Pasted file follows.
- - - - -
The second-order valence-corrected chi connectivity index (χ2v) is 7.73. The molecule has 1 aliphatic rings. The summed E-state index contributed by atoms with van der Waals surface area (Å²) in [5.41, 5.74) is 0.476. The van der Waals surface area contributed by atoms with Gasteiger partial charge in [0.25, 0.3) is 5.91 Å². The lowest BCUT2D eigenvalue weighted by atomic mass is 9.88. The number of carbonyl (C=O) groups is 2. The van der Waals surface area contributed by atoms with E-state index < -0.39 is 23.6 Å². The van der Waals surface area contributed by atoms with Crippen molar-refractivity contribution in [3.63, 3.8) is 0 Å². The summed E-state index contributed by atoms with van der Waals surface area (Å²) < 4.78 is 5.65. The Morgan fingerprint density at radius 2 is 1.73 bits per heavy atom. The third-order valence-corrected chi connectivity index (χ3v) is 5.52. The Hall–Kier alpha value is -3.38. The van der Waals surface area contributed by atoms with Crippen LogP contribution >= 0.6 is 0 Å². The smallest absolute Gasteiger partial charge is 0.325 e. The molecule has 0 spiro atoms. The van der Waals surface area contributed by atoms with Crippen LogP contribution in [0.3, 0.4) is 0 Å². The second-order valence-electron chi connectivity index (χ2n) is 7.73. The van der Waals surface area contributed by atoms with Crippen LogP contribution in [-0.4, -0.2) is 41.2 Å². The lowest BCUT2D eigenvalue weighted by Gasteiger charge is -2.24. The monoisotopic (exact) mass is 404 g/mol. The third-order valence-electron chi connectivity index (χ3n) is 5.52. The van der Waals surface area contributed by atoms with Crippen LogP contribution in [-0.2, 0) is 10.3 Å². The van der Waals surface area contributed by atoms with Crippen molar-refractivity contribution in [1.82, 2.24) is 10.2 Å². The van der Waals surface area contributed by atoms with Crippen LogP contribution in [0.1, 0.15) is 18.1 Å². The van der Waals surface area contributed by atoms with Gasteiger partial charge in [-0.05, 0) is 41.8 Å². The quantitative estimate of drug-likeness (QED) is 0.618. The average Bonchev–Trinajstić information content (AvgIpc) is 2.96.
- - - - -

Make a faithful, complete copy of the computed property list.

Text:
The second-order valence-corrected chi connectivity index (χ2v) is 7.73. The molecule has 1 aliphatic rings. The summed E-state index contributed by atoms with van der Waals surface area (Å²) in [5.41, 5.74) is 0.476. The van der Waals surface area contributed by atoms with Gasteiger partial charge in [0.25, 0.3) is 5.91 Å². The lowest BCUT2D eigenvalue weighted by atomic mass is 9.88. The number of carbonyl (C=O) groups is 2. The van der Waals surface area contributed by atoms with E-state index < -0.39 is 23.6 Å². The van der Waals surface area contributed by atoms with Crippen molar-refractivity contribution in [3.63, 3.8) is 0 Å². The summed E-state index contributed by atoms with van der Waals surface area (Å²) < 4.78 is 5.65. The Morgan fingerprint density at radius 2 is 1.73 bits per heavy atom. The third-order valence-corrected chi connectivity index (χ3v) is 5.52. The Hall–Kier alpha value is -3.38. The van der Waals surface area contributed by atoms with Crippen LogP contribution >= 0.6 is 0 Å². The smallest absolute Gasteiger partial charge is 0.325 e. The molecule has 0 spiro atoms. The van der Waals surface area contributed by atoms with Crippen LogP contribution in [0.3, 0.4) is 0 Å². The second-order valence-electron chi connectivity index (χ2n) is 7.73. The van der Waals surface area contributed by atoms with Crippen LogP contribution in [-0.4, -0.2) is 41.2 Å². The lowest BCUT2D eigenvalue weighted by Gasteiger charge is -2.24. The monoisotopic (exact) mass is 404 g/mol. The third-order valence-electron chi connectivity index (χ3n) is 5.52. The van der Waals surface area contributed by atoms with Crippen LogP contribution in [-0.2, 0) is 10.3 Å². The van der Waals surface area contributed by atoms with Crippen molar-refractivity contribution in [1.82, 2.24) is 10.2 Å². The van der Waals surface area contributed by atoms with Crippen LogP contribution in [0.1, 0.15) is 18.1 Å². The van der Waals surface area contributed by atoms with Gasteiger partial charge in [-0.05, 0) is 41.8 Å². The quantitative estimate of drug-likeness (QED) is 0.618. The average Bonchev–Trinajstić information content (AvgIpc) is 2.96.